The Importance Of Social Media And Digital Music Sales.

It’s the year 2013 and I (like a lot of other people) am addicted to social media sites like Facebook and YouTube. The amount of time I spend trolling the internet “liking” comments and watching videos of adorable cats is ridiculous. Let me put it this way, if I got paid for the hours I spent on social media Bill Gates wouldn’t have shit on me.

Sites like Facebook, Twitter and YouTube aren’t designed to ruin your life though, in fact quite the opposite. Social media puts the entire world at your finger tips, you can follow your favorite movie stars and athletes and stay up to date with your family and friends from around the world. The great thing about social media is the fact it has something for everyone. For me these sites have become the link to a vast world of killer music that has yet to be discovered. In fact a majority of the bands I’ve discussed here on Global Thrash Assault have been discovered through the social media giant Facebook.

Let’s be real. If you’re in a band and you’re not on social media, you’re not doing yourself any favors. However it isn’t enough just to be on Facebook, you have to actually update your band’s account in order for it to be effective. This sounds like a given but you’d be surprised. I follow a ton of bands that don’t post a thing on social media sites until they have a show coming up or release a new track and by then there posts aren’t showing up in anyone’s “News Feeds” because people aren’t checking out their page. Why aren’t they checking out your page you ask? You’re not giving them a reason to. The point of social media is to interact with your fan base. Ask your fans questions, post fan videos from your last show, share updates about what’s going on with the band or just post a song by one of the bands that has influenced you over the years. Whatever. Just give your fans a reason to check out your page. However make sure the things you post are related to the band or to music in general. A band page is not a personal page. Don’t ever forget that.

As I said in the beginning of this article, it’s the year 2013. Just about every part of the world has fallen on tough times in some way or another. However no matter how bad things get rest assured somethings will never change. People will still get married and start families and musicians will still create music that people will want to hear.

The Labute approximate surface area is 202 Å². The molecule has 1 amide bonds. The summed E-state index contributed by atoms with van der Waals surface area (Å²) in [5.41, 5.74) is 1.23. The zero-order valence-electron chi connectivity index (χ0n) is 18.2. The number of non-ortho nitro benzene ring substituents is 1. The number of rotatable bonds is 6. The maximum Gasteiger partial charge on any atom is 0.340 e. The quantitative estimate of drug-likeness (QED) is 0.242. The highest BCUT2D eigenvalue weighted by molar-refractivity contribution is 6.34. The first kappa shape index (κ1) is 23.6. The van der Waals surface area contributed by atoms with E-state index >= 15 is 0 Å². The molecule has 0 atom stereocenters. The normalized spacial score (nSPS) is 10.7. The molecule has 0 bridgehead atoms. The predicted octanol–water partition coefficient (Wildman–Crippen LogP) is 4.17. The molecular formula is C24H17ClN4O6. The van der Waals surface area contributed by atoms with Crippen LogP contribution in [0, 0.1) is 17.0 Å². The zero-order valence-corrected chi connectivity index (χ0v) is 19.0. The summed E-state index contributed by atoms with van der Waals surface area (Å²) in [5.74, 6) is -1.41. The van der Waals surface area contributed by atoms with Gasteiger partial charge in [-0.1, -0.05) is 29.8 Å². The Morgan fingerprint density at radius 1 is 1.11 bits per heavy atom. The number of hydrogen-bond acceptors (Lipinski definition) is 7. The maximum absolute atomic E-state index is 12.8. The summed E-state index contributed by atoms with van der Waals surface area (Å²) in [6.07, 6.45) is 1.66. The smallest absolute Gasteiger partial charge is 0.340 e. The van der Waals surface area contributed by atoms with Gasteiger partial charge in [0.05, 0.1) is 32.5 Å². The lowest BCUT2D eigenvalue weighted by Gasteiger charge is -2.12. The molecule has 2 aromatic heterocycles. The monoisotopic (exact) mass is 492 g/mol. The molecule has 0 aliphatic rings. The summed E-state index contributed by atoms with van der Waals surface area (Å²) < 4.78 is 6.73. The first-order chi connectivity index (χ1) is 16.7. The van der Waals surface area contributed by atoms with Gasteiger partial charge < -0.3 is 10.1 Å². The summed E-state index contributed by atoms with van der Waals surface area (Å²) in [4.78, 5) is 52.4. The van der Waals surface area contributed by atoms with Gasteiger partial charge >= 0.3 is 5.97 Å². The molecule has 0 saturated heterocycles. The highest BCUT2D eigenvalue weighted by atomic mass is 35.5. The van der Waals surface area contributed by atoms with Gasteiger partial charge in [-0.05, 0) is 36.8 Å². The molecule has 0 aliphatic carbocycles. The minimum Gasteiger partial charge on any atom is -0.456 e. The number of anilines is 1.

We all know the music industry is changing but that doesn’t change the fact that people still want to hear new and exciting music. All that it changes is how people get there hands on the new and exciting music and how much people are willing to spend on new and exciting music.

Physical releases are great and I personally maintain every band needs to have CD’s at their merch table for people to buy after their set. Plus there’s a large market of people who still collect CD’s, especially metal heads. However if you’re charging more than ten dollars for a CD you’re doing it wrong. High prices are the exact reason major labels are now struggling and they’ll be the reason no one buys your CD. Be reasonable with your prices and your album will end up in the hands of more people.

Let’s face it, digital music is here to stay. It’s easier to access and it’s a hell of a lot cheaper then pressing a bunch of CD’s. I think everyone gets this. What’s baffling is the amount of bands that don’t have their album available for sale through digital outlets like iTunes, BandCamp and Amazon MP3. The amount of times I’ve gone to purchase an album from a band only to be turned away by the out of this world shipping rates is too damn high (please excuse the internet meme). No one is going to buy a CD when the price to ship the CD costs more than the CD itself. It’s just common sense. Sure you can try to find a distributor for your band that’s willing to sell your album in their store but that takes time and to be honest you may never find on. The far easier solution to high shipping rates is to make your album available for sale through digital outlets. Sure Amazon, iTunes and even BandCamp take a small percentage from each sale but a it’s just a small price to pay considering they all give you the potential to sell your album to people who would otherwise not buy it.

It’s a big world out there. There are literally tons of people like me who want to hear your music. The above article just highlights a few things you can do to help your band’s success in the long run but there is still a ton of work to be done. Emails will have to be written, interviews will have to be conducted and shows will have to be performed. The most beneficial thing any band can do for themselves is write quality music. There’s a difference between people not listening to your music because they don’t know about it and people not listening to your music because they don’t want to. If you write the killer riffs and promote yourselves properly people will come.

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